WASHINGTON — An army of new voters received a startling call to serve recently, when one of the largest nonpartisan groups trying to increase voting by young people sent fake draft cards to nearly 640,000 e-mail addresses.
"You've been drafted" was the subject line of the message sent by Rock the Vote. The message contained an image of a draft card addressed to the recipient and warned, "real cards may be in the mail soon if the situation doesn't improve."
President Bush and Sen. John F. Kerry both have rejected suggestions that they would move to reinstitute the draft, positions they reiterated in their debate Friday night in St. Louis.
But by raising the threat of the draft, Rock the Vote has staked its claim as the edgiest of the multimillion-dollar campaigns trying to push young people to the polls. The effort has also caught the attention of Republicans, who said the group misled voters and crossed into partisan politics.
"It has the face of a nonpartisan group, yet it's promoting the agenda of the liberal left," said Alison Aikele, spokeswoman for the College Republican National Committee. Aikele said has she received complaints from local chapters about draft rumors on campus.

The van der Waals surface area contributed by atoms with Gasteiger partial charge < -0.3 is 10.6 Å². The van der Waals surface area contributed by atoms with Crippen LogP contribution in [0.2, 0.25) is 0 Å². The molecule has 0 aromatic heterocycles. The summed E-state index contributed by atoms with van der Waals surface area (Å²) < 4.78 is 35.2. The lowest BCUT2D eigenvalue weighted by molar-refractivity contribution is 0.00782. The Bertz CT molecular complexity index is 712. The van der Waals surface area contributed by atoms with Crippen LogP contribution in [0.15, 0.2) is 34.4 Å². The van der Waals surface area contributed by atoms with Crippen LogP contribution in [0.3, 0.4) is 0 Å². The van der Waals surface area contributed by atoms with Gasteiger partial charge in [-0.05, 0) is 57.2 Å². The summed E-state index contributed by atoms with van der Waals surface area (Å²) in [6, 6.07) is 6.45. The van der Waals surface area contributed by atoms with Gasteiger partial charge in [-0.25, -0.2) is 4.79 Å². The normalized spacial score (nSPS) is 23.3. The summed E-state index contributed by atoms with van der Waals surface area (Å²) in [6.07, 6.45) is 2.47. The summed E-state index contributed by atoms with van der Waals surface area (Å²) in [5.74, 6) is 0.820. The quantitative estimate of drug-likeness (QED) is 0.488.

Rock the Vote political director Hans Riemer said the group was trying to inform its members about the limits of U.S. military forces, not persuade them to vote for a particular candidate.
"It would be crazy if young people went to the polls and didn't factor this into their votes, however they come down on it. It's very real," said Riemer. "We're one major military conflict away from the draft. I don't see why candidates get to talk about war all day long and we can't talk about a draft."
Despite the stated opposition by Bush and Kerry to reinstating the draft, a recent survey found that only a quarter of young people knew this, compared with 42% of older people.
About half of 18- to 29-year-olds believe that Bush wants to reinstate the draft, according the poll conducted by the Annenberg National Election Survey this month.
Last week, House Republicans sought to dispel suggestions that the war in Iraq could lead to a new draft by hastily bringing the idea to a vote and defeating it in a 402-2 vote.
But that move is unlikely to end the talk on college campuses.
"If there is a draft, I would still be eligible," said University of Michigan student Paul Indyck, explaining why he was leaning toward Kerry.